Academic journal article Transnational Literature

American Self-Fashioning in Helen Foster Snow's My China Years

Academic journal article Transnational Literature

American Self-Fashioning in Helen Foster Snow's My China Years

Article excerpt

My China Years chronicles the remarkable exploits of Helen Foster Snow during one of the most tumultuous decades in modern Chinese history. When Snow arrived in Shanghai in August 1931, domestic revolutionary war continued to be waged between the Nationalists (Guomindang) and the Communists (Gongchandang) and within a month the 'Mukden Incident' sparked the beginning of the Japanese invasion of Manchuria.1 By the time Snow returned to the United States in 1940, the Anti-Japanese War brought Communist and Nationalists forces together again as a 'United Front.' The union, however, did not last because of renewed fighting between the Communists and the Nationalists from 1945 to 1949, a period widely referred to as the Chinese Civil War.2 Although Snow was not present at the founding of the People's Republic of China (PRC) in 1949, she participated in major events leading up to it, interviewed top Communist leaders at Yan'an after the Long March, and led the Gung Ho effort to establish industrial cooperatives in China.

Out of the four extraordinary months she spent in Yan'an in 1937 with Mao Zedong, Zhu De, and Zhou Enlai came her first book, Inside Red China, which was published under the name, Helen Foster Snow, as was her last, My China Years. For other books she used the pseudonym, Nym Wales. Snow's many books and numerous articles as well as Democracy, the magazine she co-founded with Edgar Snow and Ida Pruitt, demonstrate that she contributed to New China chiefly by writing about it while she was in China and long after she left. Gathering material on one occasion involved a daring escape from Xi'an in order to reach the headquarters of the Chinese Communist Party in Yan'an. Most of the time, however, the oral histories collected by Snow required no derring-do, and she produced a manuscript in fairly short order - usually in a matter of months and rarely more than a couple of years. Over half a century, however, elapsed between her arrival in Shanghai from the United States in 1931 that she describes at the start of her memoir and its eventual publication as My China Years in 1984. In the memoir Snow also writes about the American journalist Edgar Snow whom she married in Tokyo on Christmas Day in 1932. The marriage ended in divorce in 1949, the year of the founding of the PRC.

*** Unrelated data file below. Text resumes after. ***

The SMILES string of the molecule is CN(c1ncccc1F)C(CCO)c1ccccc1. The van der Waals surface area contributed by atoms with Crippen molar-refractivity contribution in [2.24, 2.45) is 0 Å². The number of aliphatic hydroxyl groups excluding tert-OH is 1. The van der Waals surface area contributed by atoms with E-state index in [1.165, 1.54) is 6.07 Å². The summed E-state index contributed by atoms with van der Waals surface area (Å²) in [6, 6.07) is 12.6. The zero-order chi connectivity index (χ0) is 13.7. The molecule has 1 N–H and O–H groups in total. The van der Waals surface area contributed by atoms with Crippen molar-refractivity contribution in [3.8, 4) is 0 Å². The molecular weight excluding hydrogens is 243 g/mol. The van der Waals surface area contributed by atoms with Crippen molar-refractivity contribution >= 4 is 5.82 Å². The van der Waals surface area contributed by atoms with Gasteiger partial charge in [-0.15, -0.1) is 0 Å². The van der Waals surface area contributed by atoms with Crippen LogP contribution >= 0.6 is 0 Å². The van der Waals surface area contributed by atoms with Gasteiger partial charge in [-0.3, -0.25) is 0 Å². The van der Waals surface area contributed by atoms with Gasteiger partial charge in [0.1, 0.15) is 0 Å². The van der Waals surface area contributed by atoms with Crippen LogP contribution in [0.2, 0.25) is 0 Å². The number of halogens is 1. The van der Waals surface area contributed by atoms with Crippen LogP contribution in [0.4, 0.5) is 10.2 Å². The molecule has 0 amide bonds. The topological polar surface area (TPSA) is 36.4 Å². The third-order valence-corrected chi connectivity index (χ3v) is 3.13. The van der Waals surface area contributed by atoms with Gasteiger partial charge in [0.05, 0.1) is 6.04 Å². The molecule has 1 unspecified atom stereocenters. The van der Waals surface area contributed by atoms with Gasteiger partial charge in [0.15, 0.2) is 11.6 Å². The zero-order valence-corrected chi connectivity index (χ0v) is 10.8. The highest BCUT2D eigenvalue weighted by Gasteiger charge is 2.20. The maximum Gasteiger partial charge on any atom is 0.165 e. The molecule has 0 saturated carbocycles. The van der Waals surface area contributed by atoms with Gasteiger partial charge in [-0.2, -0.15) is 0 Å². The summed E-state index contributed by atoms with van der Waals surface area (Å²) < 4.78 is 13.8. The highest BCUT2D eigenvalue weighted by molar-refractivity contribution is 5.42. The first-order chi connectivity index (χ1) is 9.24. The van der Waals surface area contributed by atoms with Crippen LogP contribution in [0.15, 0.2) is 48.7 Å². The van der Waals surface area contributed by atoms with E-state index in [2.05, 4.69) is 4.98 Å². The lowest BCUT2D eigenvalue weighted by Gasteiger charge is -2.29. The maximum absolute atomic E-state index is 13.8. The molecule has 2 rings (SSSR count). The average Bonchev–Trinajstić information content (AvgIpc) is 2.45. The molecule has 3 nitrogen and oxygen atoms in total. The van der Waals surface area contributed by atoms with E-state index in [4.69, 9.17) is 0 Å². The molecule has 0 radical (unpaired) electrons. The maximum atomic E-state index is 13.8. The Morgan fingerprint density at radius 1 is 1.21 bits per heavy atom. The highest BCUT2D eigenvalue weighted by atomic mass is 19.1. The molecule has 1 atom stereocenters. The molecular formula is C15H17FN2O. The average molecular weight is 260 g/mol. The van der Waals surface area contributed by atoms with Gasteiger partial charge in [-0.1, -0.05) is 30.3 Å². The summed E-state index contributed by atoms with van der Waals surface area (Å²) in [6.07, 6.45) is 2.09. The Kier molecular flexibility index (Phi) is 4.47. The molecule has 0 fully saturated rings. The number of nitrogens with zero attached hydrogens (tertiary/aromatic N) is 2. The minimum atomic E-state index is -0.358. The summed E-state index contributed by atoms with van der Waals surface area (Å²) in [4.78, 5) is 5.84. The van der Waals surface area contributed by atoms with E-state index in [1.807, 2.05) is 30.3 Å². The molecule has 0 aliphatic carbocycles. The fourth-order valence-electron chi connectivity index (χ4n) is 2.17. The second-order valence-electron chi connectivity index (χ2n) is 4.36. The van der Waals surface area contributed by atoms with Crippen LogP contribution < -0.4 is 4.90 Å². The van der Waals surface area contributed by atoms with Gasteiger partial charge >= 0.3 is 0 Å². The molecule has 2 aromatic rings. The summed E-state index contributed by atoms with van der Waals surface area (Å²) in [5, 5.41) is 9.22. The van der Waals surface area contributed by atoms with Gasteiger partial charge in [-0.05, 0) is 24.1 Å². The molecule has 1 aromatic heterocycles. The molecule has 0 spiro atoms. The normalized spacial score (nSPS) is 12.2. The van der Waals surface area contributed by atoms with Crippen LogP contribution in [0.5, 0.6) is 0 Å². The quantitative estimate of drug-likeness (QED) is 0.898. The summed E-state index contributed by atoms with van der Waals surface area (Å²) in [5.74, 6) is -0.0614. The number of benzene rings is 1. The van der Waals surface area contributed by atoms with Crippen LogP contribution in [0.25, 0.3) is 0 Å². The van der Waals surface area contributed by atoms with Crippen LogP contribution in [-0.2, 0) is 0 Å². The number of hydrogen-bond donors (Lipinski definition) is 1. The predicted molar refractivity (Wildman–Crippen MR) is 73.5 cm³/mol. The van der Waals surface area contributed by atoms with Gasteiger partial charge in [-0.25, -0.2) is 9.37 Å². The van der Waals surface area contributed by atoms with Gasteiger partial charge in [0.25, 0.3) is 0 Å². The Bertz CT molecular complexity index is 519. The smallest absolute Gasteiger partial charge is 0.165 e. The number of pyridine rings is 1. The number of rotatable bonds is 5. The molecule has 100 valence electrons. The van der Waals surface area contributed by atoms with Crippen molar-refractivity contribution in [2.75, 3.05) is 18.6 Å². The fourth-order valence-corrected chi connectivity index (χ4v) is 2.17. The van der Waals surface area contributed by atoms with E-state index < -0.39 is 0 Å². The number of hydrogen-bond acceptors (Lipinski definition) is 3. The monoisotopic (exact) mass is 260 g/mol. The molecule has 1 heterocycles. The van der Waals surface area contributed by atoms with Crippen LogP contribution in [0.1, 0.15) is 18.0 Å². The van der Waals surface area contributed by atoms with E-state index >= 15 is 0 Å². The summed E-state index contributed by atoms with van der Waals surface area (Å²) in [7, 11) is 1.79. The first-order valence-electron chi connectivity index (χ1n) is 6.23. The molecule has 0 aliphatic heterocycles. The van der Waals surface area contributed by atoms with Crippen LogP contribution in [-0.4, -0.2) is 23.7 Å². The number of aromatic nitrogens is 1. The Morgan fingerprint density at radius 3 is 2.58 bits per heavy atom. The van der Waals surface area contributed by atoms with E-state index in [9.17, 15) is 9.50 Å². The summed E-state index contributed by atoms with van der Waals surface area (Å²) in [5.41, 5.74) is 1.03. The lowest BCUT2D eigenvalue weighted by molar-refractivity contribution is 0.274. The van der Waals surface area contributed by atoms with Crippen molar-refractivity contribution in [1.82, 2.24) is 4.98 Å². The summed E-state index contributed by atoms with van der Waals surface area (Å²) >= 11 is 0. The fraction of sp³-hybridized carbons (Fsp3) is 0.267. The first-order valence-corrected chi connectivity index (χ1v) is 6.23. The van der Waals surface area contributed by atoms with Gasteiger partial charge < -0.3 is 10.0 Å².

The long passage of time between the events in the memoir and the publication of My China Years may account for the disjuncture Snow creates between herself as she was then (1931-1940) and the self she is now, a gap in time that suggests the two selves separated by more than half a century are firmly fixed. A second gap, that of distance, separates Snow's experience as a resident of Shanghai and Peking during these years from her recollection of them that she recalls as a long-time resident of Madison, CT where she completed her memoir in the 1980s. Although return visits to China in 1972-73 and 1978 may have sharpened her awareness of the gaps in time and space between then and now in her life, Snow acknowledges that the death of Edgar Snow in 1972 prompted her to take another look at the manuscript of the memoir that she had begun years before (327). The process of writing the memoir over a period of many years therefore problematises her use of 'I' in My China Years, making it difficult to identify whether the 'I' occurs in a portion of the manuscript written in China that she leftuntouched, a part written after she leftChina in 1940 but before 1972 when she decided to work on the manuscript again; sections that underwent substantial revision between 1972 and 1984, or new material for the memoir that she wrote during that fourteen-year period. The finished manuscript of My China Years nevertheless reveals a consistently bifurcated 'I' between the girl Snow depicts herself as in the 1930s and the woman reflecting on that experience decades later.

Snow's memoir offers a distinctive example of American self-fashioning in which the author casts her years spent in China within an interpretive framework distinctively rooted in the literature and culture of the United States. …

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